Select Committee on Environmental Audit Seventh Report


The Environmental Audit Committee has agreed to the following Report:—


  1. The promotion of energy efficiency seems to be an unequivocal example of a win-win strategy for sustainable development. Investment in energy saving measures can reduce costs to business and the householder; alleviate pressure on finite natural resources; and reduce greenhouse gas emissions (and other energy-related environmental impacts) all at the same time. There is little doubt that there is substantial potential for cost-effective energy conservation measures across all sectors of the UK. Unfortunately there is equally no doubt that significant barriers exist to the realisation of this potential despite merit in the underlying economics as well as other benefits. The prospects for more difficult aspects of the sustainable development agenda are bleak indeed if an objective with such characteristics cannot be successfully integrated into the way we go about our lives.

2. In the UK consumption of primary energy has remained largely stable since the 1970s while the economy has grown by about 80 per cent. The UK's energy intensity therefore (the ratio of energy consumption to GDP) has improved markedly. However, the direction of current trends and the influence of reductions in energy prices are unclear and the latest forecasts are awaited. The Government attributes past improvements primarily to efficiency improvements in the industrial sector concentrated in the years after the two oil price crises. But since then the promotion of energy efficiency appears to have suffered from a lack of attention from Government matching, perhaps reflecting, a low priority afforded to the concept by the bulk of the population both at home and at work. Initiatives have developed piecemeal in response to a number of issues: economic savings ('monergy') in the 1980s; and climate change in the 1990s; and, throughout, the persisting national scandal of fuel poverty. The development of statutory provision has been largely left to the efforts of backbench Members and the vagaries of the lottery for Private Members' Bills.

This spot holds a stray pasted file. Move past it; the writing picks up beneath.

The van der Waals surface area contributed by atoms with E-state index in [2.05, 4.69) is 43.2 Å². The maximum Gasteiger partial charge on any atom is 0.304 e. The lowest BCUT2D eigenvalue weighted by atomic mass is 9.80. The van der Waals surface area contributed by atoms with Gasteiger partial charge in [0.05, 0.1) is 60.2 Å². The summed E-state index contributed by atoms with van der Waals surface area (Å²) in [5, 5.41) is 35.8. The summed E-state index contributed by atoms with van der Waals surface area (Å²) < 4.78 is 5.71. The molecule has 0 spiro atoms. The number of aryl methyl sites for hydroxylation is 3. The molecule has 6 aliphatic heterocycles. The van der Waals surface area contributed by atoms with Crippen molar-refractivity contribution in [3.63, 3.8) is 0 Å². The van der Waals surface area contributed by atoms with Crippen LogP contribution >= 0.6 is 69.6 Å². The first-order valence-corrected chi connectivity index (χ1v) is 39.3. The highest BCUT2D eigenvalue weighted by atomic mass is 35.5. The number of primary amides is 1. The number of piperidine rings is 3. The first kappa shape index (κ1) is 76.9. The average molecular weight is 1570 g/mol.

3. Energy policy as a whole has been driven by supply-side considerations with the main thrust in recent years on the liberalisation of the energy market and the introduction of competition. While competition is likely to promote efficiency of production, improving the efficiency of energy use has not been integrated into the changes but has been a cinderella— recently setting off for the ball again courtesy of growing international consensus over the threat of climate change. There remain apparent tensions within the Government's energy policy— withdrawing from the generation and supply business while still needing to deal with their social and environmental implications; assumptions of a trade-off between diversity and sustainabililty in addressing the so-called 'dash for gas'; and realising lower energy prices through competition while wishing to promote substantial investments in energy efficiency measures.